The definition of assault varies by jurisdiction, but is generally defined as intentionally putting another person in reasonable apprehension of an imminent harmful or offensive contact. Physical injury is not required.
In the context of assault, the victim's "apprehension" happens if the victim believes that the tortfeasor's conduct will result in imminent harmful or offensive contact unless it is prevented.
It is not necessary that the victim believes the conduct will be effective in making such contact, only that the victim believes the conduct is capable of making such contact.
In an act of physical violence by one person against another, "assault" is usually paired with battery. In an act of physical violence, assault refers to the act which causes the victim to apprehend imminent physical harm, while battery refers to the actual act causing the physical harm.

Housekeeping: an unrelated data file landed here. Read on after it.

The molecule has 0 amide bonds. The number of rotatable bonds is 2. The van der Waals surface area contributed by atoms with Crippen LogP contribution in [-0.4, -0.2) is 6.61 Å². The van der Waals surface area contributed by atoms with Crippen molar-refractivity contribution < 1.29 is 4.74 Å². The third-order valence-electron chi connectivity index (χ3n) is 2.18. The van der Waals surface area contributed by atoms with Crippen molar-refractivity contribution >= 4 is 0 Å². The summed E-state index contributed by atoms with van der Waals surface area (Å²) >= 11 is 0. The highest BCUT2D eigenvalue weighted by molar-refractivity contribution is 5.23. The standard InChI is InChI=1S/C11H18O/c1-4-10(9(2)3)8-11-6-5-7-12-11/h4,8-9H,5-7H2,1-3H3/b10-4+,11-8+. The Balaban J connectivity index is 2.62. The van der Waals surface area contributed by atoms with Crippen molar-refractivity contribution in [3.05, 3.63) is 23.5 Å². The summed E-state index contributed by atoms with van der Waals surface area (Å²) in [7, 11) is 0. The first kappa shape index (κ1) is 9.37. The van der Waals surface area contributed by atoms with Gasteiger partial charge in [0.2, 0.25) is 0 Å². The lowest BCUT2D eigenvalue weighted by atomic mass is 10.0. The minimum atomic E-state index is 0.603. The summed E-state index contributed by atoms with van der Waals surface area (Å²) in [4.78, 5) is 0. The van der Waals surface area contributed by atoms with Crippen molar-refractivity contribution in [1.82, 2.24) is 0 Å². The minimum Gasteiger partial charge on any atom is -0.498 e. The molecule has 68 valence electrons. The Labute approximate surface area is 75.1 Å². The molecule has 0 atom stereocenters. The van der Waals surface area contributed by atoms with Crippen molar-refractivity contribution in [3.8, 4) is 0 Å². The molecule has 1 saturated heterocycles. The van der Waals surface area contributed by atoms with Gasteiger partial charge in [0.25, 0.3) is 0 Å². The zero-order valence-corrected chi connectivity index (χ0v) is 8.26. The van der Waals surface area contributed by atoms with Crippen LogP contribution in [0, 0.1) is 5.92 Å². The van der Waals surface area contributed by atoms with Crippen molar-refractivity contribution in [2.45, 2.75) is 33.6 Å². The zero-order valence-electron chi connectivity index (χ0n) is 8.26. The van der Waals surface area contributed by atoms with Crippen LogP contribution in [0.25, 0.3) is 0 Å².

Aggravated assault refers to an assault with an additional aggravating circumstance. As such, the liability and sentencing for aggravated assault is generally more severe than that for an ordinary assault.
The prima facie case for "assault" has 3 components:
- The defendant acts
- The defendant intends to cause the victim to apprehend imminent harmful contact from the defendant
- The defendant's action causes the victim to reasonably apprehend such a contact
For more on assault, see this Loyola Law School Law Review article, this ABA article, and this William & Mary Journal of Women and the Law article.